Due to aesthetics, most US homeowners won’t buy a light colored roof, even if it reduces their air conditioning bills by reflecting, instead of absorbing, solar heat. So the question for scientists interested in increasing energy efficiency is, can one make a roof that is both cool and dark?
Hashem Akbari, Paul Berdahl, and Ronnen Levinson of Lawrence Berkeley National Laboratory (LBNL), and their collaborators in US industry have tackled that question with breakthrough results. They’ve developed a complete toolkit—a database, software, and novel manufacturing methods—for developing heat-reflective roofing products in any color, dark or light. The toolkit is called Cool Color Roofs. Roofing developed with Cool Color Roofs uses pigments that selectively reflect the invisible, near-infrared component of sunlight, making energy-saving roofing available in a wide range of colors. Berkeley Lab research estimates that applying cool-colored roofs to residences in U.S. cities could achieve a net energy savings in the U.S. worth over $400 million per year.
To develop Cool Color Roofs, the LBNL scientists used pigment spectroscopy to identify pigments of different colors that reflect the near-infrared component of sunlight and wrote software for the design of cool color coatings. They collaborated with a consortium of U.S. pigment, coating and roofing manufacturers to develop novel methods to manufacture asphalt shingle, clay tile, concrete tile, and metal roofing in a wide palette of cool colors.
Berkeley Lab’s industrial partners manufactured the prototypes and products, while colleagues at Oak Ridge National Laboratory performed some of the demonstration work, measuring both the energy savings achieved by the use of cool colored roofing, and the extent to which exposure over time changes the appearance and performance of cool colored roofing. All of LBNL’s sixteen industrial partners have introduced, or plan to introduce, cool color roof products or components (e.g., pigments, coatings, or colored granules). The consortium includes most of the major roofing manufacturers.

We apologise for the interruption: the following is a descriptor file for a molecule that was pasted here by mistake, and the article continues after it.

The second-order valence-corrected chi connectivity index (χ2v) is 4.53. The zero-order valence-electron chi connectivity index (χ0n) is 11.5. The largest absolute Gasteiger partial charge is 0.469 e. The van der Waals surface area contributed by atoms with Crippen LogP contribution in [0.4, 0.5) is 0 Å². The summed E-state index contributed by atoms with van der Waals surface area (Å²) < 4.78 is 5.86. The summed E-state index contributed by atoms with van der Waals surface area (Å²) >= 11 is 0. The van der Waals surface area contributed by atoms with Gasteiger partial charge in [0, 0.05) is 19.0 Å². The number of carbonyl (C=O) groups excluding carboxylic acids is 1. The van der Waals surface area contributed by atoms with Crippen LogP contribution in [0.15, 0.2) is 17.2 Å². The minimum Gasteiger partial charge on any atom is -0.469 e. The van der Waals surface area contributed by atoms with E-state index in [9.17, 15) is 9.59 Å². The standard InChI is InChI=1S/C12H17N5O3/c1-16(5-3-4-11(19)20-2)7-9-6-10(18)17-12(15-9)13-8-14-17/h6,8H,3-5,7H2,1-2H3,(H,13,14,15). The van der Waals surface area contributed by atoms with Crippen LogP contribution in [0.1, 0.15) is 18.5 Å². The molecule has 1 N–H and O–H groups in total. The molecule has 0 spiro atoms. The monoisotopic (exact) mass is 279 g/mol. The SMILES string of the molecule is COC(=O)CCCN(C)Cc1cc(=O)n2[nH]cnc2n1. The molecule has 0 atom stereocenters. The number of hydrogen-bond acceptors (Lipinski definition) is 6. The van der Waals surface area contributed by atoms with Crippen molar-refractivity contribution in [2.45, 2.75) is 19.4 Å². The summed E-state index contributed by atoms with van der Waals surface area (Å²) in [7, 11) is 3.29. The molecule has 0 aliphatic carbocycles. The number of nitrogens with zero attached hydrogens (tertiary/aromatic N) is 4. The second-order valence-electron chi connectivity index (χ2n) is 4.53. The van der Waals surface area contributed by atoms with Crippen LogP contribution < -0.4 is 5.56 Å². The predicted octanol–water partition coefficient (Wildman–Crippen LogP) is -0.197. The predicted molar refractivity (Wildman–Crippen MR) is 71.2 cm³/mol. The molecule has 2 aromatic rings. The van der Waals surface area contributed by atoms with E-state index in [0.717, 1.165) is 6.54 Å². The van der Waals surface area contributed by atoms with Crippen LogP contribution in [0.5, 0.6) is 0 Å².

The price difference between cool roofs and conventional roof is typically paid back in air conditioning savings within a few years. Cool Color Roofing reduces a home’s solar heat gain and air-conditioning energy consumption in a warm climate by about 10 to 20%. These roofs also lower a home’s peak-hour cooling power demand by about 10 to 20%, helping prevent blackouts and brownouts on hot summer afternoons.
In addition, when a sufficiently large number of home and commercial building owners adopt cool roofs regionally, urban air temperatures will decrease, slowing the rate of smog formation. This improves public health, and helps cities meet federal clean air requirements.
The LBNL research team is now working with the automobile industry to develop cool colored coatings for car exterior metal and plastic surfaces. This will allow car manufacturers to install lighter, lower capacity air conditioning units that operate with greater efficiency. The cool color pigments also can be used in clothing, to produce dark uniforms that stay cooler in the sun for example, and in a wide variety of coatings, including those applied to furniture, machinery, tools, or camping gear.